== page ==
What Information Is Used to Make up a Credit Score?

The Fair Isaac Corporation, which calculates most credit scores, calculates FICO scores using information from credit reports, including consumers' payment histories, amounts owed, length of credit history, new credit and types of credit, reports Bankrate. Consumers' personal credit profiles impact which formula FICO uses to calculate individual credit scores.

As of 2015, payment history constitutes 35 percent of a FICO credit score calculation, explains myFICO. This includes late payments for all types of financial accounts as well as factors such as wage attachments, foreclosures, lawsuits and bankruptcies. The amounts that consumers owe on credit accounts make up 30 percent of credit score calculation. FICO considers how much a consumer owes, the amount and types of accounts with balances, overall credit balance, and how well a consumer is paying down installment loans. The length of credit history, which is 15 percent of the FICO calculation, includes how long credit accounts have been established and when consumers last used them.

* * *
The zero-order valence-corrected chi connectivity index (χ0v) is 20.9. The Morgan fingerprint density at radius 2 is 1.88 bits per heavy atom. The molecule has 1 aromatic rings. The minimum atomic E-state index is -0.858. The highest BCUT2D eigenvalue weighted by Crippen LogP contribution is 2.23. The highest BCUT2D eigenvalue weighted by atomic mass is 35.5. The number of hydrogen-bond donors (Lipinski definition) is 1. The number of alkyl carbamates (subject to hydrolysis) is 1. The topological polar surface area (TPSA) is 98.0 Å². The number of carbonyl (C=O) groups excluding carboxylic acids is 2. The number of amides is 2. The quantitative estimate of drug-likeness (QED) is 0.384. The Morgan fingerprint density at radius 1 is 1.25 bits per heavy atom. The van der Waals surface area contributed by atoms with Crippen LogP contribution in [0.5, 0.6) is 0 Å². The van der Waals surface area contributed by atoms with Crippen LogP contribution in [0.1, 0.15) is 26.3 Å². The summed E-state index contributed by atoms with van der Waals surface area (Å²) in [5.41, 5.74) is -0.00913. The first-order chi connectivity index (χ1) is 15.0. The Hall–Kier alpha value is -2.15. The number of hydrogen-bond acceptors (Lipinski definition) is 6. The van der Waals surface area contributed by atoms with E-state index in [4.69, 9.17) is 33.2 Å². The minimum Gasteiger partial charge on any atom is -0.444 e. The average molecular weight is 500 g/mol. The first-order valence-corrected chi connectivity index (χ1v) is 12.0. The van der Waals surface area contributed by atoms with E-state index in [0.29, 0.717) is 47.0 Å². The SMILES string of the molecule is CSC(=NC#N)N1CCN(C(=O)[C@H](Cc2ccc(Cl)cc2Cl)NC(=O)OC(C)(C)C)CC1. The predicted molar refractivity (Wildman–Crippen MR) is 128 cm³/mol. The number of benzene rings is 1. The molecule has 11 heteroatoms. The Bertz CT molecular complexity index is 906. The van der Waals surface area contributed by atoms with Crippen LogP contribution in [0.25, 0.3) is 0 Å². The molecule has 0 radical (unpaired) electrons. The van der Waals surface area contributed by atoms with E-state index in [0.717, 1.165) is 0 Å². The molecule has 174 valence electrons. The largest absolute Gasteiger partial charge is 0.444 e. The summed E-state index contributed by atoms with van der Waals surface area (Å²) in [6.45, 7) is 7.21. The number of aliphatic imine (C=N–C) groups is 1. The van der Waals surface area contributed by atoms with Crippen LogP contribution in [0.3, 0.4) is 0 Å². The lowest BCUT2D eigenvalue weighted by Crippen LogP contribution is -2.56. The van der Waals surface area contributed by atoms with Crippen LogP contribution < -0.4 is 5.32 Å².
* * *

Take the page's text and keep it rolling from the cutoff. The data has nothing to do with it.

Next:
Opening too many new lines of credit negatively impacts a credit score, and this comprises 10 percent of a FICO credit score calculation, according to myFICO. FICO considers the mix of types of credit a consumer uses, and this accounts for another 10 percent of the FICO score. In considering individual credit profiles, FICO looks at how long consumers have been using credit and how information in credit reports changes over time.